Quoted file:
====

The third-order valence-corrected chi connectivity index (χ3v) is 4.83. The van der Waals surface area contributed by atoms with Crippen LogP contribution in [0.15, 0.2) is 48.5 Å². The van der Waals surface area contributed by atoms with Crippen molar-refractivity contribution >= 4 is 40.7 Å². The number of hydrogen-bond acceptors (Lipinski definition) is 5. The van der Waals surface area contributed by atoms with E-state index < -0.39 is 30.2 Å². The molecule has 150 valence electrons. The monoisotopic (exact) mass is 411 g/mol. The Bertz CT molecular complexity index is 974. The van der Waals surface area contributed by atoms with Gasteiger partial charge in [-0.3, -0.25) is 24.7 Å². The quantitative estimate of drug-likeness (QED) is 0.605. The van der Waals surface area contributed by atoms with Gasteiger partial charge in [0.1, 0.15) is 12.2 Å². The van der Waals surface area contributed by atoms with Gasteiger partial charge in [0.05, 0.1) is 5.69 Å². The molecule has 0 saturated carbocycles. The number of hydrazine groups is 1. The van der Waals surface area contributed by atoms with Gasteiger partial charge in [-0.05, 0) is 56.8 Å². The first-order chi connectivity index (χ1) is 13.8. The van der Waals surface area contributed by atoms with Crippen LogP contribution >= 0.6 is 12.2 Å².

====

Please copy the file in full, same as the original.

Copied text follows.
The third-order valence-corrected chi connectivity index (χ3v) is 4.83. The van der Waals surface area contributed by atoms with Crippen LogP contribution in [0.15, 0.2) is 48.5 Å². The van der Waals surface area contributed by atoms with Crippen molar-refractivity contribution >= 4 is 40.7 Å². The number of hydrogen-bond acceptors (Lipinski definition) is 5. The van der Waals surface area contributed by atoms with E-state index < -0.39 is 30.2 Å². The molecule has 150 valence electrons. The monoisotopic (exact) mass is 411 g/mol. The Bertz CT molecular complexity index is 974. The van der Waals surface area contributed by atoms with Gasteiger partial charge in [-0.3, -0.25) is 24.7 Å². The quantitative estimate of drug-likeness (QED) is 0.605. The van der Waals surface area contributed by atoms with Gasteiger partial charge in [0.1, 0.15) is 12.2 Å². The van der Waals surface area contributed by atoms with Gasteiger partial charge in [0.05, 0.1) is 5.69 Å². The molecule has 0 saturated carbocycles. The number of hydrazine groups is 1. The van der Waals surface area contributed by atoms with Gasteiger partial charge in [-0.05, 0) is 56.8 Å². The first-order chi connectivity index (χ1) is 13.8. The van der Waals surface area contributed by atoms with Crippen LogP contribution >= 0.6 is 12.2 Å².